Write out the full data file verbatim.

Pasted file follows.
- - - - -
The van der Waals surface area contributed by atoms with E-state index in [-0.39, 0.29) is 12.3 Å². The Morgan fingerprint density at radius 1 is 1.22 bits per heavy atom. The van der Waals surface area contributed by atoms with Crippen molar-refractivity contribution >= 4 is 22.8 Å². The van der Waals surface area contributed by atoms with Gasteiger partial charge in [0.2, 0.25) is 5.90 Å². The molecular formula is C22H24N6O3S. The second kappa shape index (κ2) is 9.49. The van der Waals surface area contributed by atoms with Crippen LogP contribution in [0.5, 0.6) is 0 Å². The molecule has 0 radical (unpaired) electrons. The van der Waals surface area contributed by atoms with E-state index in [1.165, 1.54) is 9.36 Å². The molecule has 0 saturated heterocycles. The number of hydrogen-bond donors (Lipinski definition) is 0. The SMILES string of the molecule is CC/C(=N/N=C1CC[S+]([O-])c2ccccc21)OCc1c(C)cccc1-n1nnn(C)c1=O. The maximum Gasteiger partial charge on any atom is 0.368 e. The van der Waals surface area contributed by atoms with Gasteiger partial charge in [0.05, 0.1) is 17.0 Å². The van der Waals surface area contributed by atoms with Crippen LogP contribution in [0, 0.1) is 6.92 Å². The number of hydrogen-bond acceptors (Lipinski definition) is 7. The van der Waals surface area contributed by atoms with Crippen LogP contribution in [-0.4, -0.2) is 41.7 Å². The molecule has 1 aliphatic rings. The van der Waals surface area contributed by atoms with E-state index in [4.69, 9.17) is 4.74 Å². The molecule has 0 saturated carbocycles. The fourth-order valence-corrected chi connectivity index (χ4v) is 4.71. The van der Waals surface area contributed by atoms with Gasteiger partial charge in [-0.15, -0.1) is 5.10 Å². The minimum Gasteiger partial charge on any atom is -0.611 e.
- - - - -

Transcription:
The van der Waals surface area contributed by atoms with E-state index in [-0.39, 0.29) is 12.3 Å². The Morgan fingerprint density at radius 1 is 1.22 bits per heavy atom. The van der Waals surface area contributed by atoms with Crippen molar-refractivity contribution >= 4 is 22.8 Å². The van der Waals surface area contributed by atoms with Gasteiger partial charge in [0.2, 0.25) is 5.90 Å². The molecular formula is C22H24N6O3S. The second kappa shape index (κ2) is 9.49. The van der Waals surface area contributed by atoms with Crippen LogP contribution in [0.5, 0.6) is 0 Å². The molecule has 0 radical (unpaired) electrons. The van der Waals surface area contributed by atoms with E-state index in [1.165, 1.54) is 9.36 Å². The molecule has 0 saturated heterocycles. The number of hydrogen-bond donors (Lipinski definition) is 0. The SMILES string of the molecule is CC/C(=N/N=C1CC[S+]([O-])c2ccccc21)OCc1c(C)cccc1-n1nnn(C)c1=O. The maximum Gasteiger partial charge on any atom is 0.368 e. The van der Waals surface area contributed by atoms with Gasteiger partial charge in [0.05, 0.1) is 17.0 Å². The van der Waals surface area contributed by atoms with Crippen LogP contribution in [0, 0.1) is 6.92 Å². The number of hydrogen-bond acceptors (Lipinski definition) is 7. The van der Waals surface area contributed by atoms with Crippen LogP contribution in [-0.4, -0.2) is 41.7 Å². The molecule has 1 aliphatic rings. The van der Waals surface area contributed by atoms with E-state index in [4.69, 9.17) is 4.74 Å². The molecule has 0 saturated carbocycles. The fourth-order valence-corrected chi connectivity index (χ4v) is 4.71. The van der Waals surface area contributed by atoms with Gasteiger partial charge in [-0.15, -0.1) is 5.10 Å². The minimum Gasteiger partial charge on any atom is -0.611 e.